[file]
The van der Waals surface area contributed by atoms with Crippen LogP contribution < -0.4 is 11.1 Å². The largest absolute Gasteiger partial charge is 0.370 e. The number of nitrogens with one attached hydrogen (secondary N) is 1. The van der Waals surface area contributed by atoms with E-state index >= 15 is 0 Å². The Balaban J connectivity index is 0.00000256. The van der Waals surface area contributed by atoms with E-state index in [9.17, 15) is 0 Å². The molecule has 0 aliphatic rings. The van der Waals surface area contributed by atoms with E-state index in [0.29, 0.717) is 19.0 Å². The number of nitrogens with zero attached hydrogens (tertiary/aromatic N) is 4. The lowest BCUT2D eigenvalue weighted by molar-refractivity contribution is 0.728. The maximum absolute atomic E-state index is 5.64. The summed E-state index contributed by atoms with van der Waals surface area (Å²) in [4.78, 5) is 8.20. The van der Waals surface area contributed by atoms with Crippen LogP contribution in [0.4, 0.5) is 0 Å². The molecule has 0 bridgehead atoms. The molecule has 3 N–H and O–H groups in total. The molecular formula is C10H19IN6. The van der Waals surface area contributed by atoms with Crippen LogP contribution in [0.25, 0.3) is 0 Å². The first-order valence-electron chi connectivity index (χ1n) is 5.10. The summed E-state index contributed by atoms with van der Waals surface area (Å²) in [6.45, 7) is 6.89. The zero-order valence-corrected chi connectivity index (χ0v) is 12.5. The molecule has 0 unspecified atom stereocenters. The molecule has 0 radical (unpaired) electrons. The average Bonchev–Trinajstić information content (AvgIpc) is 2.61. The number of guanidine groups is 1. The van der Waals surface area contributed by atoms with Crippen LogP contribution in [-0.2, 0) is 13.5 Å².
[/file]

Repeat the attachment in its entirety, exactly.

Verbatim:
The van der Waals surface area contributed by atoms with Crippen LogP contribution < -0.4 is 11.1 Å². The largest absolute Gasteiger partial charge is 0.370 e. The number of nitrogens with one attached hydrogen (secondary N) is 1. The van der Waals surface area contributed by atoms with E-state index >= 15 is 0 Å². The Balaban J connectivity index is 0.00000256. The van der Waals surface area contributed by atoms with E-state index in [9.17, 15) is 0 Å². The molecule has 0 aliphatic rings. The van der Waals surface area contributed by atoms with E-state index in [0.29, 0.717) is 19.0 Å². The number of nitrogens with zero attached hydrogens (tertiary/aromatic N) is 4. The lowest BCUT2D eigenvalue weighted by molar-refractivity contribution is 0.728. The maximum absolute atomic E-state index is 5.64. The summed E-state index contributed by atoms with van der Waals surface area (Å²) in [4.78, 5) is 8.20. The van der Waals surface area contributed by atoms with Crippen LogP contribution in [0.4, 0.5) is 0 Å². The molecule has 0 bridgehead atoms. The molecule has 3 N–H and O–H groups in total. The molecular formula is C10H19IN6. The van der Waals surface area contributed by atoms with Crippen LogP contribution in [0.25, 0.3) is 0 Å². The first-order valence-electron chi connectivity index (χ1n) is 5.10. The summed E-state index contributed by atoms with van der Waals surface area (Å²) in [6.45, 7) is 6.89. The zero-order valence-corrected chi connectivity index (χ0v) is 12.5. The molecule has 0 unspecified atom stereocenters. The molecule has 0 radical (unpaired) electrons. The average Bonchev–Trinajstić information content (AvgIpc) is 2.61. The number of guanidine groups is 1. The van der Waals surface area contributed by atoms with Crippen LogP contribution in [-0.2, 0) is 13.5 Å².